We hear that two appeals have been lodged today against the Skypath resource consent. The Northcote Residents’ Association is appealing on environmental and policy grounds, specifically ‘traffic, transportation and parking effects, privacy, safety and security effects, visual effects and amenity effects’ around the northern landing.
And the Northcote Point Heritage Preservation Society Incorporated is appealing the decision ‘in its entirety’, citing a similar list of concerns, with the addition of construction noise and ongoing noise effects in the neighbourhood.
Both appellants seek to wholly overturn the consent; and the NRA also seeks costs against the Respondent (which is to say, Auckland Council).
Cycle Action’s chair, Barb Cuthbert, who has extensive experience as a planning consultant, says:
“RMA appeals represent a serious and potentially costly step. A small group of residents has exercised their right to appeal, but we hope the parties will work together to settle it by mediation, as commonly occurs with appeals. This is vital to ensure work can begin on this crucial regional transport link.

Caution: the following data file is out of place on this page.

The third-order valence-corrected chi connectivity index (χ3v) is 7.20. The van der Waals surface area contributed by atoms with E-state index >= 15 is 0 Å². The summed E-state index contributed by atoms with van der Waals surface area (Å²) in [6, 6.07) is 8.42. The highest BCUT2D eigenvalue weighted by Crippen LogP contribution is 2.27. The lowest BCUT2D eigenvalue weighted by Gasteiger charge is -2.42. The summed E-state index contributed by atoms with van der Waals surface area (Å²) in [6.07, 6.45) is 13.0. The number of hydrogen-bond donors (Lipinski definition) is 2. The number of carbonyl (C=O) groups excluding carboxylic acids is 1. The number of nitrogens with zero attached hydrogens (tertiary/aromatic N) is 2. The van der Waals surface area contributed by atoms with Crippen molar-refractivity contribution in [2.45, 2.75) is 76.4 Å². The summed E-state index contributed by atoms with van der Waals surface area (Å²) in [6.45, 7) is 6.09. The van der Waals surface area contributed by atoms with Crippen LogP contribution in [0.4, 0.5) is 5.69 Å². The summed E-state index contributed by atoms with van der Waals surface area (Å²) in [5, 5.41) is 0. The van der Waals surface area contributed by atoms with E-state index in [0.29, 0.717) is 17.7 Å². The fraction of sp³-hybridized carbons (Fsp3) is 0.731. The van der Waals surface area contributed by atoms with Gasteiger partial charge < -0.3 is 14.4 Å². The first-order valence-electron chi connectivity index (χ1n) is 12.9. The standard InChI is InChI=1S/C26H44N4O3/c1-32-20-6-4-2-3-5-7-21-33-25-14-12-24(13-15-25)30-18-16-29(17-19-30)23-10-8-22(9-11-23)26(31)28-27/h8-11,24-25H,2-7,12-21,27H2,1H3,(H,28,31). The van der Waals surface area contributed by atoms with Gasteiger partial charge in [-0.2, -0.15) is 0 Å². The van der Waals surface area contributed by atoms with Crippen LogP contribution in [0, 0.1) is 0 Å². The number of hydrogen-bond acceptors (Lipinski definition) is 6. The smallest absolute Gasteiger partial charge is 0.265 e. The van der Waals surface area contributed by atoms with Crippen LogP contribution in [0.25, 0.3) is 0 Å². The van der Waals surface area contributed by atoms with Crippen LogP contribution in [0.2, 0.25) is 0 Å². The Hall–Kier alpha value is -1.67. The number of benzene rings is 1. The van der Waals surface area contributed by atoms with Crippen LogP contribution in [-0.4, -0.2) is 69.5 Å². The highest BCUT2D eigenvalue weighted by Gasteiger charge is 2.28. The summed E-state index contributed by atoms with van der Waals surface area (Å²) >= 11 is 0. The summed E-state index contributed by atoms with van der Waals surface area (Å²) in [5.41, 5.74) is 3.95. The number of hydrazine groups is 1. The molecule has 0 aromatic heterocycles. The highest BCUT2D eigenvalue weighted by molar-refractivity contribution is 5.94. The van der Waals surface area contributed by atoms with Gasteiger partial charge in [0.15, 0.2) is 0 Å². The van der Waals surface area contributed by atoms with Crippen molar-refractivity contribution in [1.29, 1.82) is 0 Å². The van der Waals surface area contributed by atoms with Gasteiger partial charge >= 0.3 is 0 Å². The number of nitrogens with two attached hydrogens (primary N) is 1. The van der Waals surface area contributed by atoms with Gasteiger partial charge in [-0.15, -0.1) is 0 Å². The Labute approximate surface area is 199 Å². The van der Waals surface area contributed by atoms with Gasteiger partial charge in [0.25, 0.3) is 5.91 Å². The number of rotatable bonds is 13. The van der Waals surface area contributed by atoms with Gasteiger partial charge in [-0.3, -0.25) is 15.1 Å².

At this point, we’re expecting the best, as we consider the issues under appeal were thoroughly addressed in the hearings. We have full confidence in the process, the robustness of the proposal, and the huge extent of goodwill to work things out for the greater benefit of the city.”
What was clear during the hearing (and the process leading up to it) was that Skypath is backed by sound research, will be managed so as to have minor local impact, has huge popular support, and is of crucial value in opening wide access to the city for all Aucklanders no matter what their age or mode of transit. It will allow Auckland to join the world’s other great harbour cities, in welcoming visitors as well as locals to cross our spectacular Waitemata under their own power. All of this was acknowledged by the commissioners in granting the resource consent.
It’s also useful to recall that Skypath is not a radical notion, but simply completes the multimodal harbour crossing that the city was promised half a century ago. A foot and cycle path was always in the plan, and Aucklanders have campaigned for its completion over many decades (including previous incarnations of the Northcote Residents’ Association). The missing link will – we trust – at last be forged.